Qadir Khan Yousafzai
The Afghan imbroglio is becoming more complex by the day. Kabul was jolted with yet another suicide blast on a ceremony celebrating the birth of the Holy Prophet. The dastardly attack resulted in 50 casualties. The fact that religious clerics were targeted on a day that is revered by all Muslims, reflects badly on the state of affairs in Afghanistan. The Taliban not only dissociated itself from the attack but also condemned it. Though the responsibility has not been claimed by any group, however, the Islamic State’s Khorasan faction has often hit religious sites and public places on ethnic grounds. All this shows that the Afghan conflict is not only between the US and the Afghan Taliban but the war is also being waged against elements that have no regard for any religious norm or value.
In order to bring peace in Afghanistan, not only are foreign powers organizing conferences to chalk out viable frameworks but the US and Taliban are talking directly. After a heated exchange of tweets with Pakistan’s Prime Minister, Imran Khan, US President Donald Trump wrote a letter to him, seeking his help in facilitating talks with the Taliban to bring an end to the 17-year long war. This was followed by US Representative for Afghanistan Reconciliation, Zalmay Khalilzad’s visit to Pakistan as part of his region-wide visit for peace efforts. Khalilzad has been in the thick of things ever since his appointment. The peace process has gained momentum with the arrival of Khalilzad, who thinks that this is the best chance for reconciliation. Needless to say, despite 17 years of US military presence in Afghanistan, the Taliban controls more than half of the country and carry out attacks on a daily basis. Khalilzad asserted that not only the Afghan government wants peace but the Taliban too feel that its interests are not served by military means. The US government is on the lookout for ways to reach a political settlement. This is evident by the fact that the US has accepted a few of the demands of the Taliban to include holding direct talks. Taliban’s spokesman, Zabiullah Mujahid refuted news that were being floated regarding talks over an interim government and elections. There are chances that warring groups can be made to agree on the future roadmap for the country that includes women’s rights and rule of law.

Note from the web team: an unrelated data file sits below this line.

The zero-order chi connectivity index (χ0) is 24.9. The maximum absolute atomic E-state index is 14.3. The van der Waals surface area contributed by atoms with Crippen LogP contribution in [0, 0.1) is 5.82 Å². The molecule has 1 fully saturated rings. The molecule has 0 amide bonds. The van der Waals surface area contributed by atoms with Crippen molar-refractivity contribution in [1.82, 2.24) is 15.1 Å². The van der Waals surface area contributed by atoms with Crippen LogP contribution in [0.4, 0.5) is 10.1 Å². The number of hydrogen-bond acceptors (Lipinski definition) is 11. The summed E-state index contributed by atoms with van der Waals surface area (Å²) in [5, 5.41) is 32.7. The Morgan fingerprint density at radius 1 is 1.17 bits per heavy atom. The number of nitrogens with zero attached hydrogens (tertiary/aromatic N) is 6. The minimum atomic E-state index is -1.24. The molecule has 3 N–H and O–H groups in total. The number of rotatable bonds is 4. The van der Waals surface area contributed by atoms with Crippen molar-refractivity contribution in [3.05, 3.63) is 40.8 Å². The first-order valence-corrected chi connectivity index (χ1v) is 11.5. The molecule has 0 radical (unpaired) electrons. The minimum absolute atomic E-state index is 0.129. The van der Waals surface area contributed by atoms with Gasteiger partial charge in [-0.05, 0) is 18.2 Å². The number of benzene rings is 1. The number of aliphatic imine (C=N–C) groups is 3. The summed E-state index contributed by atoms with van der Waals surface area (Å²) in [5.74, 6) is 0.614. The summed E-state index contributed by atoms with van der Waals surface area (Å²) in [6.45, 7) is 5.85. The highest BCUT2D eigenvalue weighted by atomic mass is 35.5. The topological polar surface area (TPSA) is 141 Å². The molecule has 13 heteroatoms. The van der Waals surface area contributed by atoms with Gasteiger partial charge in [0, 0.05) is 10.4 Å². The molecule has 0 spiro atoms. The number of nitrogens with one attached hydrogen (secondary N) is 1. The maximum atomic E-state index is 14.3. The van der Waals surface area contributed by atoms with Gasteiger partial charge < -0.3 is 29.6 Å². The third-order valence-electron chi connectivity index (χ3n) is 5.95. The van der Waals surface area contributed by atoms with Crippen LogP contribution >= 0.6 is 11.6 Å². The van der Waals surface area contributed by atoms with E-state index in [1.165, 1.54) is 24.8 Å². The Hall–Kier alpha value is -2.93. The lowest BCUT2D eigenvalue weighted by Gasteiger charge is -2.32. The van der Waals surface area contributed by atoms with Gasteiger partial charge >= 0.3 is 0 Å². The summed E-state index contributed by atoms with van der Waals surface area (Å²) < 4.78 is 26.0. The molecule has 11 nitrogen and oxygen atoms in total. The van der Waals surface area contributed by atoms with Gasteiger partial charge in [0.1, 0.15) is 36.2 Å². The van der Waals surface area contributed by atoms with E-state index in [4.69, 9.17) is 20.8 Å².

The peace process has shown signs of a move towards improvement. The US is seemingly acquiescing on the demands of the Taliban and the Taliban are apparently happy with the release of their prominent leaders like Mullah Baradar, by Pakistan. While these things have created a somewhat conducive environment for talks and have resulted in US’ flexibility over Taliban’s terms and conditions, aerial bombardment by Afghan and US forces and ferocious attacks by the Taliban do not inspire much confidence. While the US has agreed to relaxing travel bans on Taliban leaders, it has not given in to demands seeking its withdrawal from Afghanistan.